An AR-15 is not an “assault rifle,” but did you know that most people think that that’s what the AR in AR-15 stands? The AR actually stands for “Armalite rifle”; Armalite is the company that originally developed the platform in the late 1950s. When Armalite licensed the rifle to Colt’s Patent Firearm Manufacturing Corporation, Colt assumed the name AR-15. Most in the general public believe these modern sporting rifles are fully automatic “machine guns,” and cannot understand why in the world anyone in the civilian population would “need” one.

So, what’s a girl to do about it? Advocate, educate and lead by example. Sometimes it’s just a matter of misperception. Having a civil, intelligent conversation with an anti can show that you are not what they see on television. It’s also OK to explain to them that while you realize guns are not their thing—and they don’t have to be—it doesn’t give them the right to deny your rights. We need to educate every time the opportunity arises, and we need to do it as articulately and professionally as possible.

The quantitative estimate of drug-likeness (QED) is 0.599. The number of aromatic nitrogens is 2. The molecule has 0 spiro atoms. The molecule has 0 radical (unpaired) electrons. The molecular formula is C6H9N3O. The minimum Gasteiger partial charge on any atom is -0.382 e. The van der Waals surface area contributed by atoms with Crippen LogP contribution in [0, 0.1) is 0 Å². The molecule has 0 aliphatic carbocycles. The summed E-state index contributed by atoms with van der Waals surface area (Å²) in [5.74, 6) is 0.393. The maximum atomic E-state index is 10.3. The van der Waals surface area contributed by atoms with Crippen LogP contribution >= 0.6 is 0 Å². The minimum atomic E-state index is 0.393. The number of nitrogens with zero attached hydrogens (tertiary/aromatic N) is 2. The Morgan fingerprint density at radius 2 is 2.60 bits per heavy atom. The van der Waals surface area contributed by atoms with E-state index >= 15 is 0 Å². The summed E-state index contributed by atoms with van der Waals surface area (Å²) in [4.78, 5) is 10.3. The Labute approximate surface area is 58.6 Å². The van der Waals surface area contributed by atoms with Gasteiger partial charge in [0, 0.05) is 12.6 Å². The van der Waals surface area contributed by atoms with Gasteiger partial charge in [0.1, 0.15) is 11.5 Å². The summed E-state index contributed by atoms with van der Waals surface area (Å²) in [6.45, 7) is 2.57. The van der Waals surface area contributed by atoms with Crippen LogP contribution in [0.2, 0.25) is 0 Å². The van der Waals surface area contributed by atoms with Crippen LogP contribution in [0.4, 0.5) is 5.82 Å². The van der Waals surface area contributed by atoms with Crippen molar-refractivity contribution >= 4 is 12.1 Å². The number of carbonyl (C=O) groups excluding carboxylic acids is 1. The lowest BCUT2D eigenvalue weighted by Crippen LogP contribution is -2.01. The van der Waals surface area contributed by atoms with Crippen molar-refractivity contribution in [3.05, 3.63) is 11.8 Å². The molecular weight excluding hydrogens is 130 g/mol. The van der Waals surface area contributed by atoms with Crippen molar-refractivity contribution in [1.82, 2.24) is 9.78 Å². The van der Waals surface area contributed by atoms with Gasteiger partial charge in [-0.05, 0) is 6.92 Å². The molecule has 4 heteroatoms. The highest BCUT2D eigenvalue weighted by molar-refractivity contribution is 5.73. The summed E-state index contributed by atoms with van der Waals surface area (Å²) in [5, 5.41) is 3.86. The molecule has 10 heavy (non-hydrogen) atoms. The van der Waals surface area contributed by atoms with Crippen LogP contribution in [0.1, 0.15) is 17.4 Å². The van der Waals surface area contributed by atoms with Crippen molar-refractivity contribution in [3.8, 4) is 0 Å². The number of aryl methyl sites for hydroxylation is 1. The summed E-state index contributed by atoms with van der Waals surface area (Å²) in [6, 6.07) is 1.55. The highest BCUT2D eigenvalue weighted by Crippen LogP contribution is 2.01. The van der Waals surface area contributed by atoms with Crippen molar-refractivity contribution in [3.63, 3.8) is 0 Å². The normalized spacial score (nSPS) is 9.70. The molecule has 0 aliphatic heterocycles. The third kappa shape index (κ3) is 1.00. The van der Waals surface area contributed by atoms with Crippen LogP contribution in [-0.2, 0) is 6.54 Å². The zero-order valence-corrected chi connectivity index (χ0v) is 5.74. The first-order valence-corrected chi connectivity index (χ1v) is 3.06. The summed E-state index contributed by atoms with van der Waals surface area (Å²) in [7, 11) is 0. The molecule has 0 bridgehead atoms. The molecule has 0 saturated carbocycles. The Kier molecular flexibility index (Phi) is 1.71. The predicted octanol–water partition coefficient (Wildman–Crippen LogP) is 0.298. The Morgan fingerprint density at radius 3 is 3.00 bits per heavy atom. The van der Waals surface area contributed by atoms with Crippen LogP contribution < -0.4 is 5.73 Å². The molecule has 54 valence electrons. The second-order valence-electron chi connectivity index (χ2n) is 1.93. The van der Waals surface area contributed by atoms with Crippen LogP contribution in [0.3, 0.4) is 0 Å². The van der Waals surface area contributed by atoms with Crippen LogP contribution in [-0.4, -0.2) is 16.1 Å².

How to talk about gun ownership

I don’t refer to my guns as “guns.” I call them “firearms.” The media uses the term “gun” so negatively and so often that by using “firearm,” we change the perception ever so slightly.

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The author, on the right, gets a talking-to … we’ll find out how she responds.

Responsible firearm owners always abide by the golden rules; doing so assures you’re professional and safe.

  • Always treat a firearm as if it is loaded.
  • Always keep the firearm pointed in a safe direction.
  • Always keep your finger off the trigger until you are ready to shoot.
  • Always know your target and what is beyond it.

Use every opportunity to educate someone. It is amazing the misconceptions and misperceptions that the average American citizen has. When someone makes a face or rollsher eyes when the topic of firearms comes up, I like to ask her why. Here are some common misconceptions to use as educational opportunities.

  • You don’t need a gun. (Yet who do they call when something bad happens? The police. What do police have that they don’t have? Firearms.)